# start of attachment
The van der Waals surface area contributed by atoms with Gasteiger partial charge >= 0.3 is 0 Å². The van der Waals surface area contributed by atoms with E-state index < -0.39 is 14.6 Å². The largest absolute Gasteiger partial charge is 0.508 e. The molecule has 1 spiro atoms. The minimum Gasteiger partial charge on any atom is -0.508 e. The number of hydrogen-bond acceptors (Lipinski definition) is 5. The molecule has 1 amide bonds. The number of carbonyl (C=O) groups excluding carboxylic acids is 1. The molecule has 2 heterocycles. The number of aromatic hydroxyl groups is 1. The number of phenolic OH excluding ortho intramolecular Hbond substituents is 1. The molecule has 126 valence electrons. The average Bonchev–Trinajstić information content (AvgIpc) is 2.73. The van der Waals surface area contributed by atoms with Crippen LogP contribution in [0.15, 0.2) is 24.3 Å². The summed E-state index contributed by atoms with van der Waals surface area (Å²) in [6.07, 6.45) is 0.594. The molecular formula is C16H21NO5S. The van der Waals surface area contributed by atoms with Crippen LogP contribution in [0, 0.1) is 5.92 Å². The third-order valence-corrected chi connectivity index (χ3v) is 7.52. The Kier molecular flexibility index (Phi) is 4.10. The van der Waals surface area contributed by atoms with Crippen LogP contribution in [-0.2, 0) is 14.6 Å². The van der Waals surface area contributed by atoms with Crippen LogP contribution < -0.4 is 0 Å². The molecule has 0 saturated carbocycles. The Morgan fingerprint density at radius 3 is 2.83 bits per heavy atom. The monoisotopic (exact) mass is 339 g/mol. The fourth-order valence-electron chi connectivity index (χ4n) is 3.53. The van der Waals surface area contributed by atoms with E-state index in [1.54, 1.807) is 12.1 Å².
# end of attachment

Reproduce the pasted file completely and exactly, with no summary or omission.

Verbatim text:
The van der Waals surface area contributed by atoms with Gasteiger partial charge >= 0.3 is 0 Å². The van der Waals surface area contributed by atoms with E-state index < -0.39 is 14.6 Å². The largest absolute Gasteiger partial charge is 0.508 e. The molecule has 1 spiro atoms. The minimum Gasteiger partial charge on any atom is -0.508 e. The number of hydrogen-bond acceptors (Lipinski definition) is 5. The molecule has 1 amide bonds. The number of carbonyl (C=O) groups excluding carboxylic acids is 1. The molecule has 2 heterocycles. The number of aromatic hydroxyl groups is 1. The number of phenolic OH excluding ortho intramolecular Hbond substituents is 1. The molecule has 126 valence electrons. The average Bonchev–Trinajstić information content (AvgIpc) is 2.73. The van der Waals surface area contributed by atoms with Crippen LogP contribution in [0.15, 0.2) is 24.3 Å². The summed E-state index contributed by atoms with van der Waals surface area (Å²) in [6.07, 6.45) is 0.594. The molecular formula is C16H21NO5S. The van der Waals surface area contributed by atoms with Crippen LogP contribution in [0, 0.1) is 5.92 Å². The third-order valence-corrected chi connectivity index (χ3v) is 7.52. The Kier molecular flexibility index (Phi) is 4.10. The van der Waals surface area contributed by atoms with Crippen LogP contribution in [-0.2, 0) is 14.6 Å². The van der Waals surface area contributed by atoms with Crippen LogP contribution < -0.4 is 0 Å². The molecule has 0 saturated carbocycles. The Morgan fingerprint density at radius 3 is 2.83 bits per heavy atom. The monoisotopic (exact) mass is 339 g/mol. The fourth-order valence-electron chi connectivity index (χ4n) is 3.53. The van der Waals surface area contributed by atoms with E-state index in [1.54, 1.807) is 12.1 Å².